The recipes for dyeing purple in the Leiden and Stockholm chemical papyri do not specifically mention the potential users of the copied instructions. However, in general, Greek alchemical literature often mentions women as important players in the early development of this art in Greco-Roman Egypt. The Jewish woman Marija is numbered among the foremost authorities in the field, especially for her accurate descriptions of various devices, such as the alembic,Kerotakisand ovens. Zosimos of Panopolis wrote his own alchemical writings for Theosebeia, a wealthy upper-class woman, perhaps of Roman origin, whom the alchemist addresses as "the lady in the purple robes" and "my lover" (The plasticII 226, 246; Hallum 2008). For a time, he joined the Egyptian priest Neilos and his alchemical circle, which also included the Egyptian Taphnoutia (The plasticII 190-1; Letrouit 1995: 22, n. 49).

Society and the environment: changing the ancient landscape (16)

After all, women were the first to receive the book of chēmeia revealed by the fallen angels, according to Zosimos's report, and the angel Amnael revealed to the goddess Isis the secrets of preparing silver and gold (The plasticII 28-9). Also,chemicalis defined as the preparation of gold and silver in the Byzantine lexiconSweden(χ 280), which also refers to the Roman Emperor Diocletian (AD 244–311), who destroyed all books on the subject. The same story was already recorded by Juan de Antioquia in hisUniversal history(fr. 191 Mariev):

Diocletian, full of hatred and resentment towards those who rebelled against his rule in Egypt, did not settle for an unfair and cruel administration of the country, but instead devastated and damaged Egypt with persecutions and assassinations of prominent figures. He tracked down the books and burned them.chemicalof silver and gold, written by their ancestors: so the Egyptians would no longer make money from this art, and from then on they would lose confidence in the abundance of their possessions and rebel against the Romans.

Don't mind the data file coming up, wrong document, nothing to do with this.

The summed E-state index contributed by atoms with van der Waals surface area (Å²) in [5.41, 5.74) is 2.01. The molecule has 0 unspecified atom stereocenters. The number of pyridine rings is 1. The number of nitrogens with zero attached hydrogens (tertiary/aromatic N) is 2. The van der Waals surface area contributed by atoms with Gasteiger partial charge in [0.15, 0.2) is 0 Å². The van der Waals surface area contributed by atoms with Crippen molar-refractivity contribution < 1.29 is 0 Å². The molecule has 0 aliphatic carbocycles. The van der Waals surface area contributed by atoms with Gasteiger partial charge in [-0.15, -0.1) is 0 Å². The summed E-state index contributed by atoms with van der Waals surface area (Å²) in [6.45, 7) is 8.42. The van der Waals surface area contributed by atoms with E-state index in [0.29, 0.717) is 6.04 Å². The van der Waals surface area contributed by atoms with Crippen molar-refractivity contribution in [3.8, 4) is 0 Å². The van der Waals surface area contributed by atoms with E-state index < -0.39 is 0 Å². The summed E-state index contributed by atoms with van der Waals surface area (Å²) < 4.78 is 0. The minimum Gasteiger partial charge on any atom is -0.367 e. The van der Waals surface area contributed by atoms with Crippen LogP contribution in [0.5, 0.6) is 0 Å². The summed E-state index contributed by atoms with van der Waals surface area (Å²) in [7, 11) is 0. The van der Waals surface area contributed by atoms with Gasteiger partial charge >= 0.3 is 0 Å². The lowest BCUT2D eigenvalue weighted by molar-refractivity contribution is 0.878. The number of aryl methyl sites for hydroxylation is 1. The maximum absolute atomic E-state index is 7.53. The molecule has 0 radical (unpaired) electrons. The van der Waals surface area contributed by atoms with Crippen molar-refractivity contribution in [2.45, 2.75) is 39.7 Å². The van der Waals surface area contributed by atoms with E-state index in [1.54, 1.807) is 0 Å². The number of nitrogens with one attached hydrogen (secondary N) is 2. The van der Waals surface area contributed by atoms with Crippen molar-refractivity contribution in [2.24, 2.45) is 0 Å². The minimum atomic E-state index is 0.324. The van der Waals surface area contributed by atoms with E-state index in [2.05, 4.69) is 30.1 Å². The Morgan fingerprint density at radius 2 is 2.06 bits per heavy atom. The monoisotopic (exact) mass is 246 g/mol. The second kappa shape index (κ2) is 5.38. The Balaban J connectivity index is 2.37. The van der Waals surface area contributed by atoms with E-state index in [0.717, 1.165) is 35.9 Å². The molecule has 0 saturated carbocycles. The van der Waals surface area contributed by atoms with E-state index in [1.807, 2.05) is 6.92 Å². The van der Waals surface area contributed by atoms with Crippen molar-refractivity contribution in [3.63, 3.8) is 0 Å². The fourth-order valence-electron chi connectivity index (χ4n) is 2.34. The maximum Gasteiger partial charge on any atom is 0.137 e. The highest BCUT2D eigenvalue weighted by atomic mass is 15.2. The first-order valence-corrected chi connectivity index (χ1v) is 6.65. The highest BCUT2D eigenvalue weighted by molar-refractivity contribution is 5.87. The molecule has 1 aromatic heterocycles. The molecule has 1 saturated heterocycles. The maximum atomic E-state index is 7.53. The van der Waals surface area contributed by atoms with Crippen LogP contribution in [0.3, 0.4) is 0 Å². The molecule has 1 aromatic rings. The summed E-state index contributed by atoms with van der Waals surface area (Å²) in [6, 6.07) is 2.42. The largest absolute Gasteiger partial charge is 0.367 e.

The early Byzantine emperors do not appear to have retained Diocletian's hostility to alchemy. In fact, the content of the oldest alchemical manuscript (MarcianaGram. 299, fol. 2r; Saffrey 1995: 4–5) lists works on alchemy attributed to the emperors Justinian (c. 482–565) and Heraclius (c. 575–641); In addition, the alchemist Stephen of Alexandria turned to HeracliusConferencesabout the sacred art of making gold (Papathanassiou 2017: 213–8).


Society and the environment: changing the ancient landscape (17)

PuertaDr Marco Beretta
Professor of history of science and technology.
University of Bologna

The increasing value that ancient civilizations placed on raw materials that were the product of chemical manipulation, such as metals, minerals, precious stones, and glass, affected their society and environment in two ways: (a) territorial expansion and ( b) environmental change. .

When they could not trade in valuables, Egyptian and Mesopotamian rulers expanded their territories wherever they could find new sources of wealth. Tin, which was needed to be alloyed with copper to make bronze, was imported from Anatolia. Even less valuable materials such as wood, scarce in both Egypt and Mesopotamia and essential for the operation of battery furnaces built by chemical workshops, were imported from Lebanon (especially cedar), Nubia (ebony), and other wealthy areas. in forests located in the Middle East.

The systematic exploitation of these resources has led to deforestation, probably the most widespread form of landscape change. Although the polluting effects of chemical art soon became apparent, they did not lead to attempts to mitigate these effects. In addition, the miserable conditions of workers such as miners, mostly slaves, were considered normal. Pollution and waste were not yet considered environmental problems, but the situation began to change with Greco-Roman authors who in some texts condemned both greed and the dangers of exploiting the land without any control. Advances in medicine increased awareness of the toxic properties of certain chemical substances and processes: tanning and dyeing plants poisoned water and toxic fumes from glass and metallurgical factories, and noxious air often filled mines. The great application of chemical art introduced by the Romans motivated the authorities to take some measures to alleviate the effects of contamination. The increasing production of waste in chemical art also inspired the first techniques that allowed reuse through recycling.

See the bibliography in the source.

Chapter 5 (139-160) outCultural history of chemistry in antiquity., Uredio Framework Beretta (Bloomsbury Academic, 19.05.2022.),PublishedpuertaOPENunder the conditions of aCreative Commons Attribution-Noncommercial-No Derivative Works 4.0 Internationallicense.